How have leadership requirements evolved because of complexity?

How have leadership requirements evolved because of complexity?

Complexity requires more than simply gathering experts around the table.

Because we’ve never built the solution or solved the problem before, we simply don’t know what we don’t know. Even the experts are not guaranteed to solve the problem or develop the solution that our customers and stakeholders need.

  • We need fresh thinking from other areas of expertise and capabilities.
  • We need collaboration.
  • We need creative problem-solving capabilities.
  • We need cocreation of products, features, and services with customers and stakeholders.
  • We need to use empiricism to help us make decisions.
  • We need to use data and evidence to inform what our next best step should be.

And so forth.

It’s a totally different approach to traditional project management because traditional management requires us to know the answer upfront. For it to work effectively, we must have solved the problem or built the solution before, and now simply follow a formula of best practices and techniques to produce the outcome we seek.

And so we aren’t following predictable plans to predictable outcomes, we are instead constantly learning and adapting what we are doing based on the data and evidence that we gather.

Discovering the best answer rather than knowing the best answer.

That requires a completely different philosophy, mindset, toolset, and capability from leadership teams than simple, straightforward management of people and resources.

Complexity in the 21st Century.

Experts can fall into the trap of analysis paralysis in highly uncertain, complex environments.

Because traditional management teams insist that we produce an answer upfront, these experts are obligated to imagine the answer – which must be correct – and as such, they won’t move until they are 100% certain of success.

Failing to get it right could cost them status, a promotion, or even their job.

So, they get stuck in quicksand and run around in circles trying to imagine the unimaginable.

Agile has become on of the most popular problem-solving and product development approaches because it encourages collaboration, experimentation, and exploration – via lightweight agile frameworks – of what options are available and which would be best to get started.

In essence, as you walk into the wilderness, the path appears.

As teams build something, give it to customers to play with and review, and receive feedback on what they have built, they are able to take the next valuable step based on data and evidence.

We start with a hypothesis and we design the experiment to validate or invalidate that hypothesis.

If we are right, we build on what we have learned with a new hypothesis. If we are wrong, we abandon what we were doing, pivot to a new hypothesis, and begin learning through the process of trial and error.

Adapting old ideas to solve new problems.

Sometimes we build something, and it doesn’t work in the application it was intended. That’s fine. We recognize that it is still great work, it just doesn’t solve the problem at hand or move us closer to the product goal.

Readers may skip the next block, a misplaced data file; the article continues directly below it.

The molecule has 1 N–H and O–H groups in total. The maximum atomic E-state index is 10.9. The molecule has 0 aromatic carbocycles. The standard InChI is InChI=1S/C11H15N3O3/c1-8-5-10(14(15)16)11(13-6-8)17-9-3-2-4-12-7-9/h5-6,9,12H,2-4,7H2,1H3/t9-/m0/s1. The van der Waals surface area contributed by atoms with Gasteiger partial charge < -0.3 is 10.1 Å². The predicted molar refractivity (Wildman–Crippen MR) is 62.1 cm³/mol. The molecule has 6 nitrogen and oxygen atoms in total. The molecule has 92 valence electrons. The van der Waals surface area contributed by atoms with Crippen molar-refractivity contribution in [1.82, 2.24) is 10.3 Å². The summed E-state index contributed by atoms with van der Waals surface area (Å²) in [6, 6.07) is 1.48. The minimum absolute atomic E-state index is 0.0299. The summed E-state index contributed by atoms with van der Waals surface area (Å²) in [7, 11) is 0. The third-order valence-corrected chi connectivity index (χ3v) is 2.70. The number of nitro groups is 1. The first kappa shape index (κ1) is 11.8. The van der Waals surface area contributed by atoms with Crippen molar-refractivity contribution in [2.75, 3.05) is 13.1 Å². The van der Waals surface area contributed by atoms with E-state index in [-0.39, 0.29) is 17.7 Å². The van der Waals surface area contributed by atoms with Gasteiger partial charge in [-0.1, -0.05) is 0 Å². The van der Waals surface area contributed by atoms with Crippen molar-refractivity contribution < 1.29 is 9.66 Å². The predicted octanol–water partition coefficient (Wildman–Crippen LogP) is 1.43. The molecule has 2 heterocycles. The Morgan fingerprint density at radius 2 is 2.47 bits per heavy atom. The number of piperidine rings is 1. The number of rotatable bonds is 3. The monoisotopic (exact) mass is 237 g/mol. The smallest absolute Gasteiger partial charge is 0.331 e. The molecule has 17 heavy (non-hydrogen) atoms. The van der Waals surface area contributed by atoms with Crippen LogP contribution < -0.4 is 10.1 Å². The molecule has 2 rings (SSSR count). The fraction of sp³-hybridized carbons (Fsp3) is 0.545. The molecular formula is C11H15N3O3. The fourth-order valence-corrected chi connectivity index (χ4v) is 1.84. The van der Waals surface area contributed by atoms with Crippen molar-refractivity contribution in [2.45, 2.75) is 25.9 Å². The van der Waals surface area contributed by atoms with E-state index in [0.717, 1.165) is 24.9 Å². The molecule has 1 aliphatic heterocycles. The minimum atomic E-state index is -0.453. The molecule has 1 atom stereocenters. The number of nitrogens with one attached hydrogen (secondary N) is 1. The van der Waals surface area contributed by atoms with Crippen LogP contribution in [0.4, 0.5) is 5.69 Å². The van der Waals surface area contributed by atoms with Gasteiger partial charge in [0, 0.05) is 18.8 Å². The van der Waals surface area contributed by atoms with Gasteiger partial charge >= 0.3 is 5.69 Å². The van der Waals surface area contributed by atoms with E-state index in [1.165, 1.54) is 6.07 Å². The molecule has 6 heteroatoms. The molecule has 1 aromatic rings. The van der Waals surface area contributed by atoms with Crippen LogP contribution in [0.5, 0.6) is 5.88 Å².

Down the line, we may discover that the thing we built a few months ago is a perfect fit for the problem we now need to solve. We bring in the old solution, adapt it for the new problem we are trying to solve, and voila.

Problem solved. Advance made. Solution created.

We may find that it isn’t the thing we built in the past that solves the problem, it may be the knowledge and skills we acquired whilst creating that solution, that actively helps us move forward in our current situation.

So, a repository of knowledge and skills is essential.

Empiricism is key to navigating complexity.

Empiricism or Empirical Process Control is a central pillar of scrum and agile. It’s also a key skill that leadership teams need to master. Empiricism is built on the core foundation of:


This is when we make the work we are doing visible and transparent. We make the language we use transparent and ensure that it is understood by everyone on the team. We make our hypothesis visible, and we make the metrics, data, and measurements visible to everyone on the team.


We frequently inspect what is being built. In scrum, a working product is delivered at the end of each sprint – typically 2 weeks to 4 weeks – so we are creating short feedback loops. That working product is handed to a customer for review and we receive feedback from that customer or stakeholder about how well the product solves their problem.

We also inspect our own work, our own achievements, our own processes, and how effectively our tools work. We document what we are experiencing and producing and make that transparent for reflection and analysis in our sprint retrospectives and sprint reviews.


We look at the data, feedback, and evidence that we have gathered whilst doing the work. We explore what we have learned through the process, and we evaluate what is working, what isn’t working, and what skills or capabilities we need to acquire to be more effective in the future.

The central idea is that we adapt what we are doing, based on data and evidence, to inform what we attempt next. We adapt and become more responsive with each iteration.

So, in my opinion and in my experience, understanding and mastering empiricism is one of the most valuable things a leader or executive can do in the 21st century marketplace.

About John Coleman

John Coleman has deep experience and expertise working with executives, #leadership teams and product development teams to achieve increased #organizationalagility and create environments where creativity and collaboration produce high-performance teams.

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